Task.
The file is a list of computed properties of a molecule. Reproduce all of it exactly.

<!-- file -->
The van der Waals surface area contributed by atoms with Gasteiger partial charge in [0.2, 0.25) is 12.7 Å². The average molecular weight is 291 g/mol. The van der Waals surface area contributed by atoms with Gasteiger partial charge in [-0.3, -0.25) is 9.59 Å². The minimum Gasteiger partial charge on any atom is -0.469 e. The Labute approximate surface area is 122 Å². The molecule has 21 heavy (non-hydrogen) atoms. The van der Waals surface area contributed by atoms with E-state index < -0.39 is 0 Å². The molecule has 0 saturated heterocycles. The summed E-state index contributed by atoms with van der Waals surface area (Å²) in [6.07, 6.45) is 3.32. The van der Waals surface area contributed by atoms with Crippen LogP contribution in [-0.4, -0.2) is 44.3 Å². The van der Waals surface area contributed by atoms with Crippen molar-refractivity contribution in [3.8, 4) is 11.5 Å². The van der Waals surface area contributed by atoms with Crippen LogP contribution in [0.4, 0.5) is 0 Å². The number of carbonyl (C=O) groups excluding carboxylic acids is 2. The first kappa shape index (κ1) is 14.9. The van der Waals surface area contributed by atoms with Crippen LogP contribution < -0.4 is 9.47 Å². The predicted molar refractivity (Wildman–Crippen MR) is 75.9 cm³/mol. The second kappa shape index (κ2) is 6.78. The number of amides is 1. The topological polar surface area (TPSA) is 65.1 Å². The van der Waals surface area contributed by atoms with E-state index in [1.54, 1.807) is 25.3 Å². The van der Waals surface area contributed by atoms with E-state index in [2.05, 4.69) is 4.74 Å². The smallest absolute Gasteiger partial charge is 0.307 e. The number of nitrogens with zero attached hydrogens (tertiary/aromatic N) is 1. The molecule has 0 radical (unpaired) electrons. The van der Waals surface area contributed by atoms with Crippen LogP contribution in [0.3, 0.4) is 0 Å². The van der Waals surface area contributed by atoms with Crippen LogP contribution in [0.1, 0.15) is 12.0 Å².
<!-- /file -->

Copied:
The van der Waals surface area contributed by atoms with Gasteiger partial charge in [0.2, 0.25) is 12.7 Å². The average molecular weight is 291 g/mol. The van der Waals surface area contributed by atoms with Gasteiger partial charge in [-0.3, -0.25) is 9.59 Å². The minimum Gasteiger partial charge on any atom is -0.469 e. The Labute approximate surface area is 122 Å². The molecule has 21 heavy (non-hydrogen) atoms. The van der Waals surface area contributed by atoms with E-state index < -0.39 is 0 Å². The molecule has 0 saturated heterocycles. The summed E-state index contributed by atoms with van der Waals surface area (Å²) in [6.07, 6.45) is 3.32. The van der Waals surface area contributed by atoms with Crippen LogP contribution in [-0.4, -0.2) is 44.3 Å². The van der Waals surface area contributed by atoms with Crippen molar-refractivity contribution in [3.8, 4) is 11.5 Å². The van der Waals surface area contributed by atoms with Crippen LogP contribution in [0.4, 0.5) is 0 Å². The number of carbonyl (C=O) groups excluding carboxylic acids is 2. The first kappa shape index (κ1) is 14.9. The van der Waals surface area contributed by atoms with Crippen LogP contribution < -0.4 is 9.47 Å². The predicted molar refractivity (Wildman–Crippen MR) is 75.9 cm³/mol. The second kappa shape index (κ2) is 6.78. The number of amides is 1. The topological polar surface area (TPSA) is 65.1 Å². The van der Waals surface area contributed by atoms with E-state index in [1.54, 1.807) is 25.3 Å². The van der Waals surface area contributed by atoms with E-state index in [2.05, 4.69) is 4.74 Å². The smallest absolute Gasteiger partial charge is 0.307 e. The number of nitrogens with zero attached hydrogens (tertiary/aromatic N) is 1. The molecule has 0 radical (unpaired) electrons. The van der Waals surface area contributed by atoms with Crippen LogP contribution in [0.3, 0.4) is 0 Å². The van der Waals surface area contributed by atoms with Crippen LogP contribution in [0.1, 0.15) is 12.0 Å².